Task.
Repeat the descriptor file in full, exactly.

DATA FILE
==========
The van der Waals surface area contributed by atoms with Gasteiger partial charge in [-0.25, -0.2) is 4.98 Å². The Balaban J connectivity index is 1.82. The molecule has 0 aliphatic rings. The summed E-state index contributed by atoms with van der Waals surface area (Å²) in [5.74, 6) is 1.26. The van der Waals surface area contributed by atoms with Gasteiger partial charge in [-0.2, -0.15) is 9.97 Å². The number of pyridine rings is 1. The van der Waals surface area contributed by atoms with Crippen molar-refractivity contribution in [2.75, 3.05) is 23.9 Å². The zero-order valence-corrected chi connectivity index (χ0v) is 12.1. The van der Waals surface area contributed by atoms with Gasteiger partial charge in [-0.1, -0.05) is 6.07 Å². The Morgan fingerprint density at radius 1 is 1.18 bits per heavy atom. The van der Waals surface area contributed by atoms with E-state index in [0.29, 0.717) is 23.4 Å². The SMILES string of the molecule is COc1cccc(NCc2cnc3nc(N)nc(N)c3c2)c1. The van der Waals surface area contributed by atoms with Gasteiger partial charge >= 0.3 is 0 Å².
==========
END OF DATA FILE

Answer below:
The van der Waals surface area contributed by atoms with Gasteiger partial charge in [-0.25, -0.2) is 4.98 Å². The Balaban J connectivity index is 1.82. The molecule has 0 aliphatic rings. The summed E-state index contributed by atoms with van der Waals surface area (Å²) in [5.74, 6) is 1.26. The van der Waals surface area contributed by atoms with Gasteiger partial charge in [-0.2, -0.15) is 9.97 Å². The number of pyridine rings is 1. The van der Waals surface area contributed by atoms with Crippen molar-refractivity contribution in [2.75, 3.05) is 23.9 Å². The zero-order valence-corrected chi connectivity index (χ0v) is 12.1. The van der Waals surface area contributed by atoms with Gasteiger partial charge in [-0.1, -0.05) is 6.07 Å². The Morgan fingerprint density at radius 1 is 1.18 bits per heavy atom. The van der Waals surface area contributed by atoms with E-state index in [0.29, 0.717) is 23.4 Å². The SMILES string of the molecule is COc1cccc(NCc2cnc3nc(N)nc(N)c3c2)c1. The van der Waals surface area contributed by atoms with Gasteiger partial charge >= 0.3 is 0 Å².